There’s no particular age for the onset of pyromania. It can begin in childhood, but may not necessarily last into adulthood. The symptoms of pyromania in children may seem to get better sometimes then get triggered again. Family, friends, or teachers may be among the first people to recognize a child’s obsession with fire. Fire setting in adolescents is usually associated with ADHD, conduct disorder, or an adjustment disorder.
How to Diagnose Pyromania
Pyromania is rarely diagnosed, partly because of the little research and strict diagnostic criteria. Sometimes pyromania is only diagnosed after a person goes in for treatment for a different condition, such as a depression or mood disorder.
To diagnose this condition, a mental health professional may do some findings on the patient’s personal history or symptoms.
Someone who is charged with arson may also be evaluated for pyromania, depending on their reasons for starting the fire.
Treatment for Pyromania
Immediate treatment of suspected pyromania is essential to avoid further damage. The only way to treat this disorder, so far, is cognitive behavioral therapy, through sufferers learn to acknowledge the feelings of tension that can lead to setting fires and finding a safer way to release that tension.
Family members of pyromaniacs are advised to go for family counseling. Family therapy can help loved ones understand the disorder. They can also learn to keep safe.
So far, there is no medication for pyromania, however, there are proposed medical treatments such as the use of antiepileptic medications, SSRIs, anti-androgen, atypical antipsychotics, and lithium.
Some Mental Health Facts
- People who have experienced a major disaster are at higher risk of mental health disorders.
- The belief that mental illness patients are usually violent is a myth, as only 3-5% of violent acts are attributed to people with severe mental illness.
- Injury, genetics, illness, and traumatic life experiences are common causes of mental illness.
- One in five Americans has experienced some form of mental illness.
- Suicide is the second leading cause of death in the world.
- Suicide is the cause of over 800,000 deaths globally every year.
- Only about 44% of adults with diagnosable mental illnesses receive treatment.
- OTC medication, therapy, and yoga are some. Of the treatment option for mental health conditions.
- One in 10 young people has experienced major depression.
- LGBTQ people are twice as likely as straight people to suffer mental illnesses.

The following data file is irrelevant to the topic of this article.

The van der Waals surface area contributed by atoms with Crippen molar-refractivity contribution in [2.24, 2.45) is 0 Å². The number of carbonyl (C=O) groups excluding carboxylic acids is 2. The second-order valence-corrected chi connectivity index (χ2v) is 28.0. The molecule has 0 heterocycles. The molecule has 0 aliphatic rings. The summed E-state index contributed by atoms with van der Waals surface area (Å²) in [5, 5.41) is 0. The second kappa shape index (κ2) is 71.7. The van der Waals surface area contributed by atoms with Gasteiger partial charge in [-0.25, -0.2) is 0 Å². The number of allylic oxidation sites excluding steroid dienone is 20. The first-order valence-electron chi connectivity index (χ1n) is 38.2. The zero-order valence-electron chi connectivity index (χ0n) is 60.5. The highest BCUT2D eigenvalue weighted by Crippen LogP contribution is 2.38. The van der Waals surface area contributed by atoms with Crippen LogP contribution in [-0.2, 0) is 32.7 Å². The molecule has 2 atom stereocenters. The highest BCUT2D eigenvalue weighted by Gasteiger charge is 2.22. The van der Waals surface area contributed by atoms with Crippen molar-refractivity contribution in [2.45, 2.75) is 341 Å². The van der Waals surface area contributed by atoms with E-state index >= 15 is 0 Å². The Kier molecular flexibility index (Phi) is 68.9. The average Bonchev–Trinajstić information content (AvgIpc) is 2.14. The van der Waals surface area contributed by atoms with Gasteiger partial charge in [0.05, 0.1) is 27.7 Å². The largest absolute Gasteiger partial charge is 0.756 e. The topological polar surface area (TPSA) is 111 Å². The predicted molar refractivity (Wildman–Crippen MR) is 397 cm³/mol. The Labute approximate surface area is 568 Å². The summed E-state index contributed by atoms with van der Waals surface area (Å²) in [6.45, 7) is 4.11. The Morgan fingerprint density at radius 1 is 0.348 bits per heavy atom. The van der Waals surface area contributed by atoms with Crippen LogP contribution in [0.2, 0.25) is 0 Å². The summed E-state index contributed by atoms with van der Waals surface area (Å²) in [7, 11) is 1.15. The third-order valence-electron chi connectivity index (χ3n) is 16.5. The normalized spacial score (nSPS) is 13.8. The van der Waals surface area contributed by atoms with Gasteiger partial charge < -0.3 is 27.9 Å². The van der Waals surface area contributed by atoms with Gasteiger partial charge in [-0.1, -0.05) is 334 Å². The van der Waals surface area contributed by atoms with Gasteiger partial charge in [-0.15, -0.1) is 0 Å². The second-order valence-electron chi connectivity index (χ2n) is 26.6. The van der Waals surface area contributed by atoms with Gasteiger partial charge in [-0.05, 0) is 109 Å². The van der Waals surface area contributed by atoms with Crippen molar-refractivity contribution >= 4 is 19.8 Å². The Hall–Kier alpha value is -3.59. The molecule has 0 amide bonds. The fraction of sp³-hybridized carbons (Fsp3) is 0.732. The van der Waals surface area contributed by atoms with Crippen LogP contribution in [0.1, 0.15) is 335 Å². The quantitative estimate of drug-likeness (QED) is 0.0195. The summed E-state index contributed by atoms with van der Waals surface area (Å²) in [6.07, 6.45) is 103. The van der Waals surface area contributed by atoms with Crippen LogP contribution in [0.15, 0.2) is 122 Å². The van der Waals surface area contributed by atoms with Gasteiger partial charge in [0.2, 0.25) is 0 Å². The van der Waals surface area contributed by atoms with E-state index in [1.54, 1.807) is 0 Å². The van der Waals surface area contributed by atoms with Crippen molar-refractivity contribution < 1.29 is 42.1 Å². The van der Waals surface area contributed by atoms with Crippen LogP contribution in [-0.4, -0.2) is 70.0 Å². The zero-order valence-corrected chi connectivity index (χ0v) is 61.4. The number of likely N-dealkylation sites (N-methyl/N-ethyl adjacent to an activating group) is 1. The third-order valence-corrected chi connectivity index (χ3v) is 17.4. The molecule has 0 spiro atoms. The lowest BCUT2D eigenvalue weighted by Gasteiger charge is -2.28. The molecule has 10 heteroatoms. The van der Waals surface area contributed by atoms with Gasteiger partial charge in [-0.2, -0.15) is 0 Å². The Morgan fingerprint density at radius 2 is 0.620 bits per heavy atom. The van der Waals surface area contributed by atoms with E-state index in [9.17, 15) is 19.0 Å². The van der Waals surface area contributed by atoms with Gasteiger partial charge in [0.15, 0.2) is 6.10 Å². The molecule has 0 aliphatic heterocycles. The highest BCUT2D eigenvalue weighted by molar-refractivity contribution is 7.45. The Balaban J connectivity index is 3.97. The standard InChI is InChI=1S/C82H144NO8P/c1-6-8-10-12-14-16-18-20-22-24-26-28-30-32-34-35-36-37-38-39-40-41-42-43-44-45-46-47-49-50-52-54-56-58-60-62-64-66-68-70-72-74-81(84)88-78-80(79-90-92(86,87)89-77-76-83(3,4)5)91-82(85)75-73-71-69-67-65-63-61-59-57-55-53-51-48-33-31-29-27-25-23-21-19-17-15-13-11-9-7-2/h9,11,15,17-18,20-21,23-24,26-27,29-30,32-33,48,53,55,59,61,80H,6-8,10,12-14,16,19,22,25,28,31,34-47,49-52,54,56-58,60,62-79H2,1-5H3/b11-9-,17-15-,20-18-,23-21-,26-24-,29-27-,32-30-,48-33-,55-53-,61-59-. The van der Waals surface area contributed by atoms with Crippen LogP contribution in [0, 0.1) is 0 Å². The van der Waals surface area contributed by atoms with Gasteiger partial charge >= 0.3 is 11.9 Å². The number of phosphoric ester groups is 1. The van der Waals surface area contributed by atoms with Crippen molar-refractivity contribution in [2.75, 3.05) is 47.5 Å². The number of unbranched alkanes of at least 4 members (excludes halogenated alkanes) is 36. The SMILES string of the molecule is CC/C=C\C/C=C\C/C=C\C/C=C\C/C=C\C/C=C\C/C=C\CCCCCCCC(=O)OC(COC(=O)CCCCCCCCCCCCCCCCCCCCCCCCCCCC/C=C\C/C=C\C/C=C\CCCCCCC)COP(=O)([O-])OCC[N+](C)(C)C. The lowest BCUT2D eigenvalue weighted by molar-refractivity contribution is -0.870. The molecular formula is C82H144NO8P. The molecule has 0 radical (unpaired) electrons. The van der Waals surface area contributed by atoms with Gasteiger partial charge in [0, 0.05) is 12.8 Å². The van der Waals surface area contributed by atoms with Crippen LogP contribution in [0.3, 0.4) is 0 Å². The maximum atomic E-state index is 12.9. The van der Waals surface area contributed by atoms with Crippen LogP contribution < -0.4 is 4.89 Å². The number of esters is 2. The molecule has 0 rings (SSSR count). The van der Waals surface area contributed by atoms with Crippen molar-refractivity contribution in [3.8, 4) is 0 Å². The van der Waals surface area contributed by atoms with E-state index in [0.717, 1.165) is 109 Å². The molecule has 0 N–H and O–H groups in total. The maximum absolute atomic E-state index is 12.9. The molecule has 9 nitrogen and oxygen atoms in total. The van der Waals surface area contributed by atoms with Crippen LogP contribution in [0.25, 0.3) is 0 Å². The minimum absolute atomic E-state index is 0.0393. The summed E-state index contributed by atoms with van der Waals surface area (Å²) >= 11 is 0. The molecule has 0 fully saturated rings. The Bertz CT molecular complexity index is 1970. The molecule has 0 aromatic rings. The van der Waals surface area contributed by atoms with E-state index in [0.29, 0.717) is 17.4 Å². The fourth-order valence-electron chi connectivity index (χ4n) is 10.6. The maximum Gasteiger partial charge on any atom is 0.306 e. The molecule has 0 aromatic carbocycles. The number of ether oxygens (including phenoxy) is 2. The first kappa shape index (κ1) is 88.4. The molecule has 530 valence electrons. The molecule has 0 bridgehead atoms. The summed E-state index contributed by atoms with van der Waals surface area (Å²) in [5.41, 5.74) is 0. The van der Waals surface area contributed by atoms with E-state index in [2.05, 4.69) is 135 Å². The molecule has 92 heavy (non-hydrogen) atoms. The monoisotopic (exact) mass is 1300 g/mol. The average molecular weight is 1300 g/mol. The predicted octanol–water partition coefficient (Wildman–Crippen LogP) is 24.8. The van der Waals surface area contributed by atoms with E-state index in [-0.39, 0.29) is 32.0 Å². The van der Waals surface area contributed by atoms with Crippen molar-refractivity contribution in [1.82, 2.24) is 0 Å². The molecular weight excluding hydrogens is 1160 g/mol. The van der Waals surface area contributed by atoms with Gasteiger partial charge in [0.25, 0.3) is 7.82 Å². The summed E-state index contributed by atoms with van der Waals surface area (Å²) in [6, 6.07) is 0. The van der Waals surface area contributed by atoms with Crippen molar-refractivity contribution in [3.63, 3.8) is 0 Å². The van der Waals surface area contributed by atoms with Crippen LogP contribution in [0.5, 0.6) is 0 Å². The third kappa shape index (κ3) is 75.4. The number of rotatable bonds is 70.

- Mental illnesses can affect people of any race, religion, age, or social class.
- Depression is one of the leading causes of disability worldwide.
- Depression, anxiety, eating, and bipolar disorders are more prevalent among women, while men suffer drug use disorders and schizophrenia more than their female counterparts.
- Getting immediate medical attention to trauma can prevent mental health disorders, especially in children and adolescents.
- 50% of adults in the U.S. who have had a problem with substance abuse also suffer from mental illness.
- About 152 million people are expected to suffer from some form of dementia by 2050.
- Annual costs of dementia are expected to reach $2 trillion as early as 2030.
- “Eco-anxiety” is fast affecting more people, and young people are particularly affected.
- About 1 in 5 American adults have a diagnosable mental health condition every year.
- 1 in 25 US adults has experienced severe mental illness.
- 17% of children between ages 6 and 17 experience a mental health disorder
- About 50% of the cases of mental illness begin by age 14, and 75% of them develop before the age of 25.
- In 2019, 68% of the world’s population considered climate change to be a major threat.
- Diet has a major impact on mental health.
- There is a strong correlation between social status and the development of common mental disorders.
- About 8.9 million Latinx/Hispanic Americans have a mental illness.
- About 2.2 million people in the Asian American/Pacific Islander communities have a mental illness.
- 9.8 million US adults have had suicidal thoughts.
- About 6.8 million African Americans have a mental illness.
- 44 million US adults have a mental illness.
Now that you Know…
If you think that you or someone you know is experiencing pyromania, or are have noticed an unhealthy fascination with fire, please seek help immediately.